Why is there something instead of nothing?

June 12, 2012

I admit it: I do not really understand what a neutrino is, much less a quark, muon, lepton, antimatter, or for that matter, any of the fundamental concepts of high-energy, particle physics. But I deeply admire the people who do, including the dedicated scientists who inhabit Fermilab, a sprawling prairie campus west of Chicago that is home to some of the world’s most advanced physics experiments.

The Fermi National Accelerator Laboratory, as it’s formally known, is funded by the Office of Science of the U.S. Department of Energy. On its 6,800-acre site, thousands of physicists, engineers and computer scientists use colossal detectors, colliders, and particle beams to find the universe’s most infinitesimal elements. Recently, as part of an annual gathering of university research communicators, I had the opportunity to tour parts of Fermilab and meet some of the researchers (along with more than a few butterflies and bison) there.

Among the scientists is Patricia Vahle, assistant professor of physics at William and Mary, who shared our lunch table during my recent Fermilab visit. When she’s not enduring pestering questions from me and my fellow university research communicators, Vahle spends a lot of her time at Fermilab studying the behavior of neutrinos as part of the NOvA experiment, a 180-member collaboration made up of scientists and engineers from 28 institutions.

Mark Messier, associate professor of physics in the College of Arts and Sciences at Indiana University Bloomington, is co-spokesperson for the NOvA experiment. In this truly helpful video explaining the basics of the experiment, Messier observes that “neutrinos are everywhere.” They are the most abundant particle in the universe, he says, so much so that “16 million neutrinos from the sun pass through your thumbnail every second of every day and every night.”

Just let that sink in for a 16-million-neutrino second.

Essentially, neturinos are shape-shifters, scientists have found. They oscillate between different particle personalities, or “flavors,” as Messier calls them. NOvA exists, in part, to try to identify these different flavors more precisely, especially the rare muon neutrino-to-electron neutrino oscillation. NOvA’s three-pronged exploration of the patterns of neutrino behavior, Messier says, may help to answer some basic questions about the evolution of the early universe.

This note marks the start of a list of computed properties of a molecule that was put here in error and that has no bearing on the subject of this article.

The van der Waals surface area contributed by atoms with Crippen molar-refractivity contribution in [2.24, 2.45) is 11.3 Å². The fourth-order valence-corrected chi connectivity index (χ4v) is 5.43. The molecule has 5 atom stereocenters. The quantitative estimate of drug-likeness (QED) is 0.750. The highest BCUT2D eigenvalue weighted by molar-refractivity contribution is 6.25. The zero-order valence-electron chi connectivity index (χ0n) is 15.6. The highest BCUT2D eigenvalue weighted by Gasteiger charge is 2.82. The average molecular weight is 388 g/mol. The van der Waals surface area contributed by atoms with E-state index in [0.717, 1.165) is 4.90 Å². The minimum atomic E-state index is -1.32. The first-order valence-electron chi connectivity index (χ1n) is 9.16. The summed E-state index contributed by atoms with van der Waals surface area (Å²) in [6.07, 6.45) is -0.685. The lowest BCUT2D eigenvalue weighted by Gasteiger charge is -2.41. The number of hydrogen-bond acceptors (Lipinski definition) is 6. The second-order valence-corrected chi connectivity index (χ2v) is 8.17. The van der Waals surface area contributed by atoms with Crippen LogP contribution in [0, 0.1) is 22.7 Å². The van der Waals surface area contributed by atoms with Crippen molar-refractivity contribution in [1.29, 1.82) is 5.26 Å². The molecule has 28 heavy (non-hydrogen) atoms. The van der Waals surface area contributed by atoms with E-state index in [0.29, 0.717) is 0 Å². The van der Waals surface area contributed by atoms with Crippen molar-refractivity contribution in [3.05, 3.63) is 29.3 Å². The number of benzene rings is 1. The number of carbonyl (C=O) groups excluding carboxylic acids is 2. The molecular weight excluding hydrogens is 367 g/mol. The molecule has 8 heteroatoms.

“It’s likely that NOvA will be able to solve the question of the neutrino mass ordering, a question that no other neutrino experiment in operation or under construction can address,” Messier noted in an October 2011 article about the experiment in Symmetry magazine. (Symmetry is the excellent research magazine about particle physics published by Fermi National Accelerator Laboratory and SLAC National Accelerator Laboratory.)

Everything about NOvA and the numerous other Fermilab experiments is big, from the size of the equipment to the research questions the scientists pursue. The NOvA detector weights 33 million pounds, is the size of a football field, and is located in far northern Minnesota, 500 miles from the neutrino beam that will emanate from Fermilab. The first run of the experiment, which begins in 2013, will last six years.

And as for the questions, as Messier puts it, the ultimate question that NOvA will help answer is this: Why is there something instead of nothing?

I may not understand the physics behind that question, but I certainly look forward to the answer.

Lauren Bryant, IU Bloomington Office of the Vice Provost for Research

Leave a Comment